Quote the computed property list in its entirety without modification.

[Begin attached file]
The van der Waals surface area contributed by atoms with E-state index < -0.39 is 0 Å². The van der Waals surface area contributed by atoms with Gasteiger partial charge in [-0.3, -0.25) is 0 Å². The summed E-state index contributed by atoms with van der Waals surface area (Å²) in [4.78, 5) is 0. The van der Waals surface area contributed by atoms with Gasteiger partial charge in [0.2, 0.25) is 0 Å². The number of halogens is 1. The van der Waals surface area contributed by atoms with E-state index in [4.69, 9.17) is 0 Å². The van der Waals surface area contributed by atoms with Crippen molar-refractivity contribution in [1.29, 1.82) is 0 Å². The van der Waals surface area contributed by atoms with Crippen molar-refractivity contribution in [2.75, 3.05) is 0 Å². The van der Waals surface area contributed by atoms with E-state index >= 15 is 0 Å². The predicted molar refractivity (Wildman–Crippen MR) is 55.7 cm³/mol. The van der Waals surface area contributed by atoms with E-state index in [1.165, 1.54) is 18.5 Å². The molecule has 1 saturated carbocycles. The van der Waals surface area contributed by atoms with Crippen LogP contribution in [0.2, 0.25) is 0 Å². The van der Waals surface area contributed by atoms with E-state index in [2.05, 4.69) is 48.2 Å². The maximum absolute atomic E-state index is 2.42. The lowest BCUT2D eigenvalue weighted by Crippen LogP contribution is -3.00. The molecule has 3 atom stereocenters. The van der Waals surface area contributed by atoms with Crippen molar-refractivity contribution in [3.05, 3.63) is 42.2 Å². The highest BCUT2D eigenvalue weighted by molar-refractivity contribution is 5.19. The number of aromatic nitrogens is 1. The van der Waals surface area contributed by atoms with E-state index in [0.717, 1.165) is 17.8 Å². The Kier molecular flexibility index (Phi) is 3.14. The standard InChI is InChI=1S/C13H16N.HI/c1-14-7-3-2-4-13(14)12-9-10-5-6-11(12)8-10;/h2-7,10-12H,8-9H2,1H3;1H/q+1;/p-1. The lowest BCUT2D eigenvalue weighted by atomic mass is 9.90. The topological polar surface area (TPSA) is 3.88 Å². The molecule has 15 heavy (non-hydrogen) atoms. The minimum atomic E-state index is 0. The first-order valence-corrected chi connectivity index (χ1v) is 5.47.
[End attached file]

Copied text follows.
The van der Waals surface area contributed by atoms with E-state index < -0.39 is 0 Å². The van der Waals surface area contributed by atoms with Gasteiger partial charge in [-0.3, -0.25) is 0 Å². The summed E-state index contributed by atoms with van der Waals surface area (Å²) in [4.78, 5) is 0. The van der Waals surface area contributed by atoms with Gasteiger partial charge in [0.2, 0.25) is 0 Å². The number of halogens is 1. The van der Waals surface area contributed by atoms with E-state index in [4.69, 9.17) is 0 Å². The van der Waals surface area contributed by atoms with Crippen molar-refractivity contribution in [1.29, 1.82) is 0 Å². The van der Waals surface area contributed by atoms with Crippen molar-refractivity contribution in [2.75, 3.05) is 0 Å². The van der Waals surface area contributed by atoms with E-state index >= 15 is 0 Å². The predicted molar refractivity (Wildman–Crippen MR) is 55.7 cm³/mol. The van der Waals surface area contributed by atoms with E-state index in [1.165, 1.54) is 18.5 Å². The molecule has 1 saturated carbocycles. The van der Waals surface area contributed by atoms with Crippen LogP contribution in [0.2, 0.25) is 0 Å². The van der Waals surface area contributed by atoms with E-state index in [2.05, 4.69) is 48.2 Å². The maximum absolute atomic E-state index is 2.42. The lowest BCUT2D eigenvalue weighted by Crippen LogP contribution is -3.00. The molecule has 3 atom stereocenters. The van der Waals surface area contributed by atoms with Crippen molar-refractivity contribution in [3.05, 3.63) is 42.2 Å². The highest BCUT2D eigenvalue weighted by molar-refractivity contribution is 5.19. The number of aromatic nitrogens is 1. The van der Waals surface area contributed by atoms with E-state index in [0.717, 1.165) is 17.8 Å². The Kier molecular flexibility index (Phi) is 3.14. The standard InChI is InChI=1S/C13H16N.HI/c1-14-7-3-2-4-13(14)12-9-10-5-6-11(12)8-10;/h2-7,10-12H,8-9H2,1H3;1H/q+1;/p-1. The lowest BCUT2D eigenvalue weighted by atomic mass is 9.90. The topological polar surface area (TPSA) is 3.88 Å². The molecule has 15 heavy (non-hydrogen) atoms. The minimum atomic E-state index is 0. The first-order valence-corrected chi connectivity index (χ1v) is 5.47.